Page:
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Would Making Abortion Illegal Violate Medical Ethics?

In 1972, a standard obstetrical textbook stated, "…[T]he more extreme view is that abortion should be available to any woman who does not wish the pregnancy to continue. The latter is obviously more a social than a medical issue or indication."1

The authors pointed to Nazi excesses and cautioned that "the state should never delegate the authority to the physician to be the judge or force him to participate in what is defined as eugenic sterilization. The same applies to medical abortion and a democratic society should be wary of such terms as abortion on demand" (emphasis added).2

Apparently, the American College of Obstetricians and Gynecologists and the American Medical Association, as ardent defenders of medically performed abortion on request, now ignore the above and have forgotten their ethical past.

In 1859, the AMA Committee on Criminal Abortion, which voiced its concern for a woman's health, also stated that abortion was "the wanton and murderous destruction of her child."3 

A survey of 19th-century medical and legislative abortion opponents found that "safeguarding the mother's health was held to be secondary to the protection of the foetus as a rationale for anti-abortion laws…A law which has maternal health as its sole or main consideration is not likely to be worded in such a way that the human status of the foetus is recognized…In a law where the concern is with the woman's health, a woman is likely to be labeled as 'pregnant' rather than as 'being with child' or some other phrase which gives a human status to the foetus."4

But by 1981, the AMA would call induced abortion a "recognized medical procedure," the restriction of which would constitute an unacceptable "invasion of privacy."5

Former abortion provider Dr. Bernard Nathanson has said, "We must courageously face the fact – finally – that human life of a special order is being taken…Denial of this reality is the crassest kind of moral evasiveness."6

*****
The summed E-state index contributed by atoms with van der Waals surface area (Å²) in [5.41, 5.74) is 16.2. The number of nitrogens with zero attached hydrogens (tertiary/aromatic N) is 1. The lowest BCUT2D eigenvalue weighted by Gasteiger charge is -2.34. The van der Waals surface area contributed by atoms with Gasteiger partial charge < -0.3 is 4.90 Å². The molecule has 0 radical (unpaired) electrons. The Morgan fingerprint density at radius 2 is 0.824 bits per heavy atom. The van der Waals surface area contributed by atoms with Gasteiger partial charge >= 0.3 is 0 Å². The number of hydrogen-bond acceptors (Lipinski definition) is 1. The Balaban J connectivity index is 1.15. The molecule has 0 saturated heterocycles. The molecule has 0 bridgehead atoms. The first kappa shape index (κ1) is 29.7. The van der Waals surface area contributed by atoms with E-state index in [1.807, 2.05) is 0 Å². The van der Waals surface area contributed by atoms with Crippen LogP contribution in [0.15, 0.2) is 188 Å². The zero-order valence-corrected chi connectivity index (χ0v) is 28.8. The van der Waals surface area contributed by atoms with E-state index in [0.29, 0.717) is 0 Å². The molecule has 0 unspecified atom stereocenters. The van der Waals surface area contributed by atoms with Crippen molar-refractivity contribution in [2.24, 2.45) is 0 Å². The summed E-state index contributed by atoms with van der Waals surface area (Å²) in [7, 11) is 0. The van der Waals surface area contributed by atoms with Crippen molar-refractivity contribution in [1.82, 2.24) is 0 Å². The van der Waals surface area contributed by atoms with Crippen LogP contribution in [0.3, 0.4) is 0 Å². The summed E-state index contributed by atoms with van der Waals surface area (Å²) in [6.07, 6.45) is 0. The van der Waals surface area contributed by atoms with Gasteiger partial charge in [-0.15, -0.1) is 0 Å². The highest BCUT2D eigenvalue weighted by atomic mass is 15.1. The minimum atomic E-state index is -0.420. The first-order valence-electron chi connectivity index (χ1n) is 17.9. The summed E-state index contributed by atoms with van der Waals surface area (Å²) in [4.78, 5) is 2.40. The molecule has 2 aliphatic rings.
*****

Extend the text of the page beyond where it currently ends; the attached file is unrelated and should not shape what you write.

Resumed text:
A 1970 editorail from California Medicine explained the reason for this evasiveness: "…[S]ince the old ethic has not been fully displaced it has been necessary to separate the idea of abortion from the idea of killing, which continues to be socially abhorrent. The result has been a curious avoidance of the scientific fact, which everyone reallly knows, that human life begins at conception and is continuous whether intra or extra-uterine until death. The very considerable semantic gymnastics which are required to rationalize abortion as anything but taking a human life would be ludicrous if they were not often put forth under socially impeccable auspices. It is suggested that this schizophrenic sort of subterfuge is necessary because while a new ethic is being accepted the old one has not yet been rejected."7

More than 2,000 years ago the Hippocratic Oath forbade doctors from assisting at any abortion or suicide. Until the last 30 years of this century, that oath was medical ethics.

1) Duncan Reid, M.D., K.J. Ryan, M.D., Kurt Benirscheke, M.D., Principles and Management of Human Reproduction, W.B.Saunders Co, Philadelphia, 1972, p.272

2) ibidem, page 275

3) Transactions of the American Medical Association, Instituted 1847, Vol. XII, Philadelphia, Printed for the Asscn., Collins, Printer, 705 Jayne Street, 1859, 75-78

4) R. Sauer, "Attitudes to Abortion in America, 1800-1973," Population Studies, Vol. 28, No.1, March 1974, p.58

5) Statement of the American Medical Association to the U.S. Senate Judiciary Subcommittee, December 14, 1981, "Constitutional Amendments Relating to Abortion," Hearing Senate Judiciary Committee, 97th Congress, First Session, S.J. Res. 17, etc., Vol. 2 Appendix, Serial No J-97-62, pp. 56-57

6) Dr. Bernard Nathanson, Testimony, S.158, The Human Life Bill, Senate Judiciary Subcommittee, 96th Congress, First Session, Serial No. J-97-16

7) Editorial, "A New Ethic for Medicine and Society," California Medicine, Vol, 113, No. 3, September, 1970, Official Journal of the California Medical Association in "Abortion – Part 2," Hearing, Senate Judiciary Subcommittee, 93rd Congress, Second Session, on S.J.Res. 119 and S.J.Res. 130, pp. 792-794.

Prepared by the Honorable Robert G. Marshall, Director, Government Affairs, American Life League, Inc.